O'BRIEN: I'll try increasing molecular dispersion.
LAFORGE: His signal resolution's dropped to fifty five percent.
O'BRIEN: Don't worry. I can hold him together.
(the huge 'microbe' is eye to eye with Barclay)
O'BRIEN: Commander, the signal resolution's down to fifty percent. We need to bring him back.
LAFORGE: I know, I know. Just give me one more second. We need more dispersion. Increase phase transition frequency
O'BRIEN: Aye, sir.
CRUSHER: The imaging scanners are actuating.
LAFORGE: Got it. Pattern acquisition Positive.
O'BRIEN: Programming biofilter.
LAFORGE: Don't worry, Reg. This won't hurt a bit.
(now there are three 'microbes' with Barclay. He grabs the first one and clutches it to his chest)
O'BRIEN: I'm reading a ninety two percent increase in mass!
LAFORGE: There's something in the beam with him. Security to Transporter room three.
WORF [OC]: Right away.
O'BRIEN: I'm setting up a force field round the chamber.
(Barclay is materialised with his back to them, holding another person. They both fall to the floor)
CRUSHER: Drop the force field.
(Worf and two security personnel enter)
BARCLAY: There are more crew members in the beam. You have to grab them and hold on.
WORF: Understood. Follow me.
LAFORGE: Reg, what happened?
BARCLAY: Well, when I saw there was more than one of them, I thought maybe the other crew was trying the same thing that we were.
CREWMAN: We're infected with something. Lieutenant Kelly tried to reprogram the biofilter
LAFORGE: It looks like he pushed molecular dispersion past the integrity point. Your patterns got caught in the beam.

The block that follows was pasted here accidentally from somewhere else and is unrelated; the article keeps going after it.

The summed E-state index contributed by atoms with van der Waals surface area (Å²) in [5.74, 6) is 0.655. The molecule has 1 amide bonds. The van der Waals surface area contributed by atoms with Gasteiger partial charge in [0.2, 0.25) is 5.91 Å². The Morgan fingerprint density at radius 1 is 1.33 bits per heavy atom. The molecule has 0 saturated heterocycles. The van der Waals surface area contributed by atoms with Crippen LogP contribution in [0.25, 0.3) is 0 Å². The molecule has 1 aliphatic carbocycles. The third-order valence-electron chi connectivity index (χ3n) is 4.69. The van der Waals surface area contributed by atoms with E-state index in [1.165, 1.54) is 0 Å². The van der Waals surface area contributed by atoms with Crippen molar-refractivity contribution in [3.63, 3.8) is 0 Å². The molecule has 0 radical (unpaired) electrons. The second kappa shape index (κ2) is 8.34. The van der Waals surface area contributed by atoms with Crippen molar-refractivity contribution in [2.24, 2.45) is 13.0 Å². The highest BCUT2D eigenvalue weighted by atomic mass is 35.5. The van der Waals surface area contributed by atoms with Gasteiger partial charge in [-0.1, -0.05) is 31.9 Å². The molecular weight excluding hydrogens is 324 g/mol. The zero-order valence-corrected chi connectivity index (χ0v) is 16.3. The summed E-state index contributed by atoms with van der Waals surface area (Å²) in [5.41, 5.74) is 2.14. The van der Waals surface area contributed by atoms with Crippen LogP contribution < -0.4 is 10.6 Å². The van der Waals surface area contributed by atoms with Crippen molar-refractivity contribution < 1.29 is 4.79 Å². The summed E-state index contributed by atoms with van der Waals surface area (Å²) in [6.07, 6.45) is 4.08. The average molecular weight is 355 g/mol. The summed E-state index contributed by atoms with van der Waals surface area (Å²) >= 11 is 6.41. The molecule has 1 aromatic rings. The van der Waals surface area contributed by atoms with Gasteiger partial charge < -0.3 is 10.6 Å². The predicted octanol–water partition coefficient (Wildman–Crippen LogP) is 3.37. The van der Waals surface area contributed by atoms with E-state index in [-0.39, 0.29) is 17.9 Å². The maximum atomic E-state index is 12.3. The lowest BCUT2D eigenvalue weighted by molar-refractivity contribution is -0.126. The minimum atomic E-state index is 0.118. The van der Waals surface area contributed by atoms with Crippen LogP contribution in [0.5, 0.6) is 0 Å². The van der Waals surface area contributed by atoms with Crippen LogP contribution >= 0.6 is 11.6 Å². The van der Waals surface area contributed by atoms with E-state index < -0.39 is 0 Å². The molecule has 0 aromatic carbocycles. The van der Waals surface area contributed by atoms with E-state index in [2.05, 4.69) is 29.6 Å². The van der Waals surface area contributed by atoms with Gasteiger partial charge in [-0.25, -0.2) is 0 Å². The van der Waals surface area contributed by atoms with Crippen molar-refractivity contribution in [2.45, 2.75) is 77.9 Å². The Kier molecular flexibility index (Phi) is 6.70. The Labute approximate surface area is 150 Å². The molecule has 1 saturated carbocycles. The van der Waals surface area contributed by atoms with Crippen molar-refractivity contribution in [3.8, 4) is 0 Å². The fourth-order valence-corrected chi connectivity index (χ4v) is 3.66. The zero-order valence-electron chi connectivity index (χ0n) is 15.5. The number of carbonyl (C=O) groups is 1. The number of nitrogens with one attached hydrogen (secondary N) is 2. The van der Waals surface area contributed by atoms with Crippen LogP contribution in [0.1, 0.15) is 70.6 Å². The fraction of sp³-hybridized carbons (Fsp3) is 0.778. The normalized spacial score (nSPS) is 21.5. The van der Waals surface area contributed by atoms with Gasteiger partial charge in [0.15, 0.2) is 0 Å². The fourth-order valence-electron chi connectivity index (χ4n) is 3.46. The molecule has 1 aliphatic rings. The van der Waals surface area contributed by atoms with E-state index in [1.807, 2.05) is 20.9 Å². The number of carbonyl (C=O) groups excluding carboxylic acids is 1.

BARCLAY: The residual energy from the plasma streamer. It must've amplified the charge in the buffer enough to keep your patterns from degrading.
(Worf and the security team are beamed back with three more Yosemite crewmembers)

Captain's log, stardate 46043.6. The reprogrammed biofilter was effective in removing the alien microbes from Mister Barclay and the four crewmembers. The microbes have been returned to the plasma streamer.

[Ten Forward]

BARCLAY: Chief.
O'BRIEN: Lieutenant. I'm glad you could make it. You know, I think this is the first time we've ever spoken outside of the Transporter room.
BARCLAY: Well, to be honest, I always avoided you.
O'BRIEN: Why?
BARCLAY: Because you run the transporters, and I hate the transporters. At least, I used to. So, what's in the box?
O'BRIEN: I thought you might like to meet Christina. Christina, Lieutenant Barclay.
BARCLAY: It's your pet spider.
O'BRIEN: Lycosa tarantula. Don't worry, she won't bite.
(Christina starts to stroll across the table)
BARCLAY: She's very large.
O'BRIEN: I found her on Titus Four. Almost stepped on her by accident. Oh, I'll get us a couple of drinks, okay? Keep an eye on her, will you?
BARCLAY: Sure.
(my name-sake starts to climb Barclay's arm)
BARCLAY: Er, Chief?